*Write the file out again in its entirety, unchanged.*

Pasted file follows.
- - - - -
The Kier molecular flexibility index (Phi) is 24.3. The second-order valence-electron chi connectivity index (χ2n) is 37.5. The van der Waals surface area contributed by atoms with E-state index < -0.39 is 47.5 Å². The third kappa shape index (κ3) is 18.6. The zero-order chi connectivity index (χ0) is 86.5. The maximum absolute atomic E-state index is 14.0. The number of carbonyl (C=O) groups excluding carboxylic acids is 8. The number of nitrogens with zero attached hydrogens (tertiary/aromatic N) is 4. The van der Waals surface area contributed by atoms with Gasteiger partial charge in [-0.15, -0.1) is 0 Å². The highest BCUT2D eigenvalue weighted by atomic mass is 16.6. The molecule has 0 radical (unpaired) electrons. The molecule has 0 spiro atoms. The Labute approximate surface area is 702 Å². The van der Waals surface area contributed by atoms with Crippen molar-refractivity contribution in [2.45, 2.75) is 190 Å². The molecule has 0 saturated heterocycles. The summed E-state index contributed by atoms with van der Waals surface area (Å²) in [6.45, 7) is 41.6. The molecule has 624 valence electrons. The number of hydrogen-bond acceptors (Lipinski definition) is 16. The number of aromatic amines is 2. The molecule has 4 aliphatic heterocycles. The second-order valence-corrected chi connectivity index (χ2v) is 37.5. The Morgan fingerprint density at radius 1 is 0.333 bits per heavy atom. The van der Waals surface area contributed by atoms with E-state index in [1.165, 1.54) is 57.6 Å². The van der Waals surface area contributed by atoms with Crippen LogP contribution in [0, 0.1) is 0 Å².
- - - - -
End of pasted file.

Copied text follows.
The Kier molecular flexibility index (Phi) is 24.3. The second-order valence-electron chi connectivity index (χ2n) is 37.5. The van der Waals surface area contributed by atoms with E-state index < -0.39 is 47.5 Å². The third kappa shape index (κ3) is 18.6. The zero-order chi connectivity index (χ0) is 86.5. The maximum absolute atomic E-state index is 14.0. The number of carbonyl (C=O) groups excluding carboxylic acids is 8. The number of nitrogens with zero attached hydrogens (tertiary/aromatic N) is 4. The van der Waals surface area contributed by atoms with Gasteiger partial charge in [-0.15, -0.1) is 0 Å². The highest BCUT2D eigenvalue weighted by atomic mass is 16.6. The molecule has 0 radical (unpaired) electrons. The molecule has 0 spiro atoms. The Labute approximate surface area is 702 Å². The van der Waals surface area contributed by atoms with Crippen molar-refractivity contribution in [2.45, 2.75) is 190 Å². The molecule has 0 saturated heterocycles. The summed E-state index contributed by atoms with van der Waals surface area (Å²) in [6.45, 7) is 41.6. The molecule has 624 valence electrons. The number of hydrogen-bond acceptors (Lipinski definition) is 16. The number of aromatic amines is 2. The molecule has 4 aliphatic heterocycles. The second-order valence-corrected chi connectivity index (χ2v) is 37.5. The Morgan fingerprint density at radius 1 is 0.333 bits per heavy atom. The van der Waals surface area contributed by atoms with E-state index in [1.165, 1.54) is 57.6 Å². The van der Waals surface area contributed by atoms with Crippen LogP contribution in [0, 0.1) is 0 Å².